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Five Easy Vegetables to Grow in Pots This Spring

Not all of us have the space for large, rambling vegetable gardens. If you’re short on a space but still want to flex your green thumb this spring, then container planting is a great option for you. But not every vegetable takes well to growing in a pot on your balcony. Thankfully, there are plenty of vegetables that do. Here are five easy vegetables to grow in pots this spring.


First on this list is peppers. Incredibly versatile, this crop comes in a wide range of varieties. Choose your variety based on your preferences. Adjust for flavor, spice level, and intended use. Both hot peppers and sweeter peppers will grow well in pots, and the color of the crop can really spice up any balcony or smaller living space.

To really take off, peppers planted in pots need a good amount of room and plenty of sun. Make sure to choose a large container with good drainage, and ensure consistent watering, but be careful not to drown your poor plants. Too much or too little water can be a death sentence for container crops, so make sure to check soil moisture frequently.

Early seedlings should be started inside, moving larger, established plants to outdoor pots once all threats of frost have passed.

Peppers can be grown annually in all zones, making them a good choice for nearly any of our readers.


There are few of us who don’t spend the winters dreaming about tomato season. There’s very little that beats slicing up a freshly picked tomato. These heroes of summer produce come in endless varieties, and the determinate varieties grow perfectly in pots. Make sure to give them plenty of room, and stakes or caging to support their fruiting vines.

You can certainly grow larger tomato varieties, but keep in mind that the bigger your tomato fruit, the bigger pot your plant will need. These guys like plenty of space, with ample soil and room to grow. Full sun is a must for most tomatoes. Be sure to pick containers according to your plant to avoid any crowding issues.

While some crops can find themselves to be frost resistant, tomatoes are not part of that club. A bit of cold weather can stunt your crop or kill it all together. If you started your tomatoes from seed this year, be sure to gradually acclimate them to cooler outdoor temperatures, or ensure to plant them well after the risk of frost.

Like peppers, tomatoes are great for all of our readers, and can be grown annually in all zones.


Get ready to eat your greens this year! Lettuce and other popular salad picks are great to grow in containers. In fact, some people even prefer it. Planting in containers means you have more control. Weeds, pests, and unwanted organic material can all be cleared more quickly from a pot than from a vegetable bed.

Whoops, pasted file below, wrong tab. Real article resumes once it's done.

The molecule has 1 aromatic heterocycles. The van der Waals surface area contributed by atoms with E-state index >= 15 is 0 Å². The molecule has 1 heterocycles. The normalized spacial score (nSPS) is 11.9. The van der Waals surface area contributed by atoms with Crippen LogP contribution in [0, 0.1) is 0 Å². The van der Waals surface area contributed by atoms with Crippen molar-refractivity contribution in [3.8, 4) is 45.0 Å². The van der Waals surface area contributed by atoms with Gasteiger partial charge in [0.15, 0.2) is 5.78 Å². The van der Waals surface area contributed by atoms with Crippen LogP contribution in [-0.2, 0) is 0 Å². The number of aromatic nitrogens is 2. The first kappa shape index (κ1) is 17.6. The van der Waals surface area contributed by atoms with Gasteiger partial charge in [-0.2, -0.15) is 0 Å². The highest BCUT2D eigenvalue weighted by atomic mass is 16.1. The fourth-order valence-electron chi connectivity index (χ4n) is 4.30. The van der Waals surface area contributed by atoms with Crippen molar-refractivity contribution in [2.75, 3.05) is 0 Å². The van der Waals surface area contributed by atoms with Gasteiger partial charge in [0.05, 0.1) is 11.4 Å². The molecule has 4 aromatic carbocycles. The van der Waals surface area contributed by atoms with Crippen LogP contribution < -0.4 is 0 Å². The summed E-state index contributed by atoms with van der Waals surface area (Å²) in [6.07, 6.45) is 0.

For success, pick moderately sized pots filled with rich, fertile soil. Water plants regularly and ensure that you supply your containers with excellent drainage.

To time lettuce, start a little earlier than you would with peppers or tomatoes. Lettuce is a spring crop, and most varieties will wilt in the hot summer heat. For extended grow time, move your pot into shadier areas as the dog days of summer encroach. Unlike tomatoes, lettuce appreciates more limited time in the sun.

Unfortunately, lettuce doesn’t love every climate. Readers in growing zones 4 to 9 can try their hand at growing lettuce this year.

Summer Squash

If you’re a beginner and are nervous to plant vegetables in pots this spring, then summer squash is here for you. Unlike tomatoes which demand sun and faint in cold, or lettuce which wilts in the heat, summer squash is easy to grow and relatively durable. They are tolerant to a longer growing season, and while they prefer full sun, a few shady days shouldn’t set you back too much.

To grow summer squash, opt for a large container. The crop can get big fast, and the squash will need room to rest without putting stress on the plant. Pick rich, high quality potting soil and water regularly.

Summer square is great for those readers in growing zones 3 to 10.

Snap Peas

Talk about a long growing season! Peas split their growing season in two. Put in containers once in early spring, and then try another round when the cooler fall weather comes. This is great news for those who want the joy of home grown vegetables well past the peak of summer. 

You can even reuse the potting soil you have grown your peas in, as these plants are great at adding valuable nitrogen to the soil. These plants grow quickly, are fun to harvest, and prepare your container for another, more finicky round of vegetables directly after harvest.

For the highest degree of success, place your pot in full sun and fill with enriched or loamy soil. Good drainage is a must, as always.

Readers in growing zones 2 to 11 can enjoy a double harvest of peas this year.

Grow Your Own Veggies in Pots This Spring

If you’ve been waiting for space or time to install that garden bed you’ve always dreamed of, then why not try your hand at something you can do right now? There are a long list of vegetables that can be planted in pots and containers. So whether you’re in an apartment, or your outdoor space is simply limited, you too can enjoy fresh produce this spring and summer.

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